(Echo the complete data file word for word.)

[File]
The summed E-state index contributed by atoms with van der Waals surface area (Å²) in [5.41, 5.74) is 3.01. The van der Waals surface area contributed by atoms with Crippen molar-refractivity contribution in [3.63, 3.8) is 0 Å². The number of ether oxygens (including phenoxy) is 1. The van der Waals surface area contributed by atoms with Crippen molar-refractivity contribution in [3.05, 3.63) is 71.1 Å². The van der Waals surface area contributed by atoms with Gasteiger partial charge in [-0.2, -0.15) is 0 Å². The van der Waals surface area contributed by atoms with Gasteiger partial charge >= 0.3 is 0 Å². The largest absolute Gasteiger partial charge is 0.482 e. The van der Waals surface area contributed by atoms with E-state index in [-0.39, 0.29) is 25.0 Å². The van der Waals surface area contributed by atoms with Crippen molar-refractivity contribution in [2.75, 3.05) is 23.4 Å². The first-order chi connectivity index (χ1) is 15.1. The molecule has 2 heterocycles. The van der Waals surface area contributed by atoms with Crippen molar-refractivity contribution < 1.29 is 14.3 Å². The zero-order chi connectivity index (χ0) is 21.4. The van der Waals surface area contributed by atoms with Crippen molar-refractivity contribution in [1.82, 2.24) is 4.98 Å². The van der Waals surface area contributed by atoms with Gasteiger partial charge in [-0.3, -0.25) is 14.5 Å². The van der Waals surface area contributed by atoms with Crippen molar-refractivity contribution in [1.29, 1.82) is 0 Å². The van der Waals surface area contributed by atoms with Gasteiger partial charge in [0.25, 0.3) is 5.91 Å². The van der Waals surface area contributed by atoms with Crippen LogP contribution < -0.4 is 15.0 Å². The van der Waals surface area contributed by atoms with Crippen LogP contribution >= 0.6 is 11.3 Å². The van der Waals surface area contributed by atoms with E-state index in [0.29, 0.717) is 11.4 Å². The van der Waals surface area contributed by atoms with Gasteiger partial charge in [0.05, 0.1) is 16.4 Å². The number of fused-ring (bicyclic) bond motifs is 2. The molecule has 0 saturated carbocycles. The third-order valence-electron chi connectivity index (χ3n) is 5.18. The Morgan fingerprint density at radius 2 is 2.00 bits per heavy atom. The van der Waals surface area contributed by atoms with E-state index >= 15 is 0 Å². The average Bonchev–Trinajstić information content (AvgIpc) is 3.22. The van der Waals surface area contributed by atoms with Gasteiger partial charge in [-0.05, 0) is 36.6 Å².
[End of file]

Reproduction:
The summed E-state index contributed by atoms with van der Waals surface area (Å²) in [5.41, 5.74) is 3.01. The van der Waals surface area contributed by atoms with Crippen molar-refractivity contribution in [3.63, 3.8) is 0 Å². The number of ether oxygens (including phenoxy) is 1. The van der Waals surface area contributed by atoms with Crippen molar-refractivity contribution in [3.05, 3.63) is 71.1 Å². The van der Waals surface area contributed by atoms with Gasteiger partial charge in [-0.2, -0.15) is 0 Å². The van der Waals surface area contributed by atoms with Gasteiger partial charge >= 0.3 is 0 Å². The largest absolute Gasteiger partial charge is 0.482 e. The van der Waals surface area contributed by atoms with E-state index in [-0.39, 0.29) is 25.0 Å². The van der Waals surface area contributed by atoms with Crippen molar-refractivity contribution in [2.75, 3.05) is 23.4 Å². The first-order chi connectivity index (χ1) is 15.1. The molecule has 2 heterocycles. The van der Waals surface area contributed by atoms with Crippen molar-refractivity contribution < 1.29 is 14.3 Å². The zero-order chi connectivity index (χ0) is 21.4. The van der Waals surface area contributed by atoms with Crippen molar-refractivity contribution in [1.82, 2.24) is 4.98 Å². The van der Waals surface area contributed by atoms with Gasteiger partial charge in [-0.3, -0.25) is 14.5 Å². The van der Waals surface area contributed by atoms with Crippen molar-refractivity contribution in [1.29, 1.82) is 0 Å². The van der Waals surface area contributed by atoms with Gasteiger partial charge in [0.25, 0.3) is 5.91 Å². The van der Waals surface area contributed by atoms with Crippen LogP contribution < -0.4 is 15.0 Å². The van der Waals surface area contributed by atoms with Crippen LogP contribution >= 0.6 is 11.3 Å². The van der Waals surface area contributed by atoms with E-state index in [0.29, 0.717) is 11.4 Å². The van der Waals surface area contributed by atoms with Gasteiger partial charge in [0.05, 0.1) is 16.4 Å². The number of fused-ring (bicyclic) bond motifs is 2. The molecule has 0 saturated carbocycles. The third-order valence-electron chi connectivity index (χ3n) is 5.18. The Morgan fingerprint density at radius 2 is 2.00 bits per heavy atom. The van der Waals surface area contributed by atoms with E-state index >= 15 is 0 Å². The average Bonchev–Trinajstić information content (AvgIpc) is 3.22. The van der Waals surface area contributed by atoms with Gasteiger partial charge in [-0.05, 0) is 36.6 Å².